In 1891, the Hygienic Laboratory, as it came to be called, was moved to Washington, D.C., near the U.S. Capitol. For the next decade, Kinyoun remained the sole full-time staff member. He inaugurated a training program in bacteriology for MHS officers and conducted numerous tests of water purity and air pollution for the District of Columbia and the Congress. In 1901, the laboratory was belatedly recognized in law when Congress authorized $35,000 for construction of a new building in which the laboratory could investigate "infectious and contagious diseases and matters pertaining to the public health." Occupied in 1904, this building was located at 25th and E Streets, N. W., in Washington, D.C. The founding legislation for the NIH, therefore, resides in a routine supplemental appropriations act. Many other scientific agencies of the federal government were also created via "money bills." Congress was not convinced that such bureaucracies would prove demonstratively useful, so it chose to preserve the option of divesting the government of them simply by not renewing their funding.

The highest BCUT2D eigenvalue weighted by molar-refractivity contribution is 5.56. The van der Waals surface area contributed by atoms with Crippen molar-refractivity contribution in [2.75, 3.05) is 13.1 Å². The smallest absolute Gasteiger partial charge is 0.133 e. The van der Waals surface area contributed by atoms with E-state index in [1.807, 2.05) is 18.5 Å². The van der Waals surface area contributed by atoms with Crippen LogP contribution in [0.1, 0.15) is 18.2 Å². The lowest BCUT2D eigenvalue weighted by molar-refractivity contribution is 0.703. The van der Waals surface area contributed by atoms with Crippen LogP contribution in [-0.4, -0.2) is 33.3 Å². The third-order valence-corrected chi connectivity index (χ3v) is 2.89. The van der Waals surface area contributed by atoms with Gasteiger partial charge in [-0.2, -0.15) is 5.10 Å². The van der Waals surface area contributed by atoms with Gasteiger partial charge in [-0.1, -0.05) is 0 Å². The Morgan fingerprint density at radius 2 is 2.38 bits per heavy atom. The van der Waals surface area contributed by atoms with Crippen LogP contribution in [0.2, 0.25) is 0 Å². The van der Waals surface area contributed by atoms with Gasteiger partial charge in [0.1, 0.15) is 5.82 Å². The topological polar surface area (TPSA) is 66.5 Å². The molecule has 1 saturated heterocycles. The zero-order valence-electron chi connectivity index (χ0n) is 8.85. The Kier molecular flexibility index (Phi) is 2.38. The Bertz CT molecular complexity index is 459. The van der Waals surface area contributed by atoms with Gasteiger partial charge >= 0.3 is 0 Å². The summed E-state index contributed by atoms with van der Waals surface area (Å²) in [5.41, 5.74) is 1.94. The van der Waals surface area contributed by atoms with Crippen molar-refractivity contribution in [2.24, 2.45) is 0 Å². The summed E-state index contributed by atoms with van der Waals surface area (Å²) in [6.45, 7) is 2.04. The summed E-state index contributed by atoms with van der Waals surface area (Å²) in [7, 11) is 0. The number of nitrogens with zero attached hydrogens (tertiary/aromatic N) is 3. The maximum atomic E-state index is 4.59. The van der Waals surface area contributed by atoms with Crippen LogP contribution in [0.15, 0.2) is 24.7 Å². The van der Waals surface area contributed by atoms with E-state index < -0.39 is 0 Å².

The Hygienic Laboratory building at 25th and E Streets, N. W., Washington, D.C. Occupied 1904 - 1941